Negotiable: Randstad Education Manchester: L3 Nursery Nurses urgently required...

SEN Teaching Assistant

Negotiable: Randstad Education Manchester: We have a number of schools based S...

Day In a Page

Scottish referendum: The Yes vote was the love that dared speak its name, but it was not to be

Despite the result, this is the end of the status quo

Boyd Tonkin on the fall-out from the Scottish referendum
Manolo Blahnik: The high priest of heels talks flats, Englishness, and why he loves Mary Beard

Manolo Blahnik: Flats, Englishness, and Mary Beard

The shoe designer who has been dubbed 'the patron saint of the stiletto'
The Beatles biographer reveals exclusive original manuscripts of some of the best pop songs ever written

Scrambled eggs and LSD

Behind The Beatles' lyrics - thanks to Hunter Davis's original manuscript copies
'Normcore' fashion: Blending in is the new standing out in latest catwalk non-trend

'Normcore': Blending in is the new standing out

Just when fashion was in grave danger of running out of trends, it only went and invented the non-trend. Rebecca Gonsalves investigates
Dance’s new leading ladies fight back: How female vocalists are now writing their own hits

New leading ladies of dance fight back

How female vocalists are now writing their own hits
Mystery of the Ground Zero wedding photo

A shot in the dark

Mystery of the wedding photo from Ground Zero
His life, the universe and everything

His life, the universe and everything

New biography sheds light on comic genius of Douglas Adams
Save us from small screen superheroes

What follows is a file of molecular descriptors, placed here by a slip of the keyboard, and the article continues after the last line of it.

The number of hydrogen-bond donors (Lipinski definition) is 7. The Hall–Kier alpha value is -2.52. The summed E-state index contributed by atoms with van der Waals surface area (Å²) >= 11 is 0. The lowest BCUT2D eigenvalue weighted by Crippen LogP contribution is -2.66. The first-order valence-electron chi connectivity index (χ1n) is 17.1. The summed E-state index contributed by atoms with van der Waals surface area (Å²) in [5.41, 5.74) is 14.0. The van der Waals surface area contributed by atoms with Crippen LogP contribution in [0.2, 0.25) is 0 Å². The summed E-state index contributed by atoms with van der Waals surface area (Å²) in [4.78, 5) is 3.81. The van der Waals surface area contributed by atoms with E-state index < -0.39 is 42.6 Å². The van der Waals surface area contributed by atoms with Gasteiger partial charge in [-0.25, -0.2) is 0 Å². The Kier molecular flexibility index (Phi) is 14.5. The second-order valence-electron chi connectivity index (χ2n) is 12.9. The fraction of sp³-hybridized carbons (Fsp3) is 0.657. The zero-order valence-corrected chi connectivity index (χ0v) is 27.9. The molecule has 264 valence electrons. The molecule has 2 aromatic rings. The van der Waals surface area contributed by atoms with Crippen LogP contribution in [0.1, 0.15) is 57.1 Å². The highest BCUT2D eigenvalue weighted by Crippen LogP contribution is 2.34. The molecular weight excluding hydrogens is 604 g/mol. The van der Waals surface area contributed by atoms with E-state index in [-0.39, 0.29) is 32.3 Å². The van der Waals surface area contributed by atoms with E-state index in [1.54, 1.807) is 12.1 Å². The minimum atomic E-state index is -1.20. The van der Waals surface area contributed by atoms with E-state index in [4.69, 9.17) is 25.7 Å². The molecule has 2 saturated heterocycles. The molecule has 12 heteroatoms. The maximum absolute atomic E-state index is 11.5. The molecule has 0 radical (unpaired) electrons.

Save us from small screen superheroes

Shows like Agents of S.H.I.E.L.D are little more than marketing tools
Reach for the skies

Reach for the skies

From pools to football pitches, rooftop living is looking up
These are the 12 best hotel spas in the UK

12 best hotel spas in the UK

Some hotels go all out on facilities; others stand out for the sheer quality of treatments
These Iranian-controlled Shia militias used to specialise in killing American soldiers. Now they are fighting Isis, backed up by US airstrikes

Widespread fear of Isis is producing strange bedfellows

Iranian-controlled Shia militias that used to kill American soldiers are now fighting Isis, helped by US airstrikes
Topshop goes part Athena poster, part last spring Prada

Topshop goes part Athena poster, part last spring Prada

Shoppers don't come to Topshop for the unique
How to make a Lego masterpiece

How to make a Lego masterpiece

Toy breaks out of the nursery and heads for the gallery
Meet the ‘Endies’ – city dwellers who are too poor to have fun

Meet the ‘Endies’ – city dwellers who are too poor to have fun

Urbanites are cursed with an acronym pointing to Employed but No Disposable Income or Savings
Paisley’s decision to make peace with IRA enemies might remind the Arabs of Sadat

Ian Paisley’s decision to make peace with his IRA enemies

His Save Ulster from Sodomy campaign would surely have been supported by many a Sunni imam